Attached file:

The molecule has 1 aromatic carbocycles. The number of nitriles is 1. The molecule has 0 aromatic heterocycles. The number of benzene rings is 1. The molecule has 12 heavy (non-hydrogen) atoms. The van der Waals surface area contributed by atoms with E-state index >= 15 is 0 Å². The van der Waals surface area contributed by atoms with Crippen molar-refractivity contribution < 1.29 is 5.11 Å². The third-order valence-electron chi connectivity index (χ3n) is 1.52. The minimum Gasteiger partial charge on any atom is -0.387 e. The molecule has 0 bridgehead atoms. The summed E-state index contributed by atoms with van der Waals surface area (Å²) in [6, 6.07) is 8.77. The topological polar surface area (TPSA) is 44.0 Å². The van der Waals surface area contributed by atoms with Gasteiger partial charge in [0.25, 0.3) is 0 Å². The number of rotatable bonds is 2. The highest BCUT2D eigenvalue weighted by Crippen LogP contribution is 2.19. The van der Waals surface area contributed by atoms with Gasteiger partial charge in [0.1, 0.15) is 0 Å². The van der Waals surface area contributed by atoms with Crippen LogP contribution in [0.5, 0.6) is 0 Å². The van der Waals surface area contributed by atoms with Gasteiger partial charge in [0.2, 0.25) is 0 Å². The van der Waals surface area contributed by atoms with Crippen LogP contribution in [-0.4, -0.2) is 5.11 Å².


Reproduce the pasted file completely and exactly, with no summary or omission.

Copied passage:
The molecule has 1 aromatic carbocycles. The number of nitriles is 1. The molecule has 0 aromatic heterocycles. The number of benzene rings is 1. The molecule has 12 heavy (non-hydrogen) atoms. The van der Waals surface area contributed by atoms with E-state index >= 15 is 0 Å². The van der Waals surface area contributed by atoms with Crippen molar-refractivity contribution < 1.29 is 5.11 Å². The third-order valence-electron chi connectivity index (χ3n) is 1.52. The minimum Gasteiger partial charge on any atom is -0.387 e. The molecule has 0 bridgehead atoms. The summed E-state index contributed by atoms with van der Waals surface area (Å²) in [6, 6.07) is 8.77. The topological polar surface area (TPSA) is 44.0 Å². The van der Waals surface area contributed by atoms with Gasteiger partial charge in [0.25, 0.3) is 0 Å². The number of rotatable bonds is 2. The highest BCUT2D eigenvalue weighted by Crippen LogP contribution is 2.19. The van der Waals surface area contributed by atoms with Gasteiger partial charge in [0.1, 0.15) is 0 Å². The van der Waals surface area contributed by atoms with Crippen LogP contribution in [0.5, 0.6) is 0 Å². The van der Waals surface area contributed by atoms with Gasteiger partial charge in [0.2, 0.25) is 0 Å². The van der Waals surface area contributed by atoms with Crippen LogP contribution in [-0.4, -0.2) is 5.11 Å².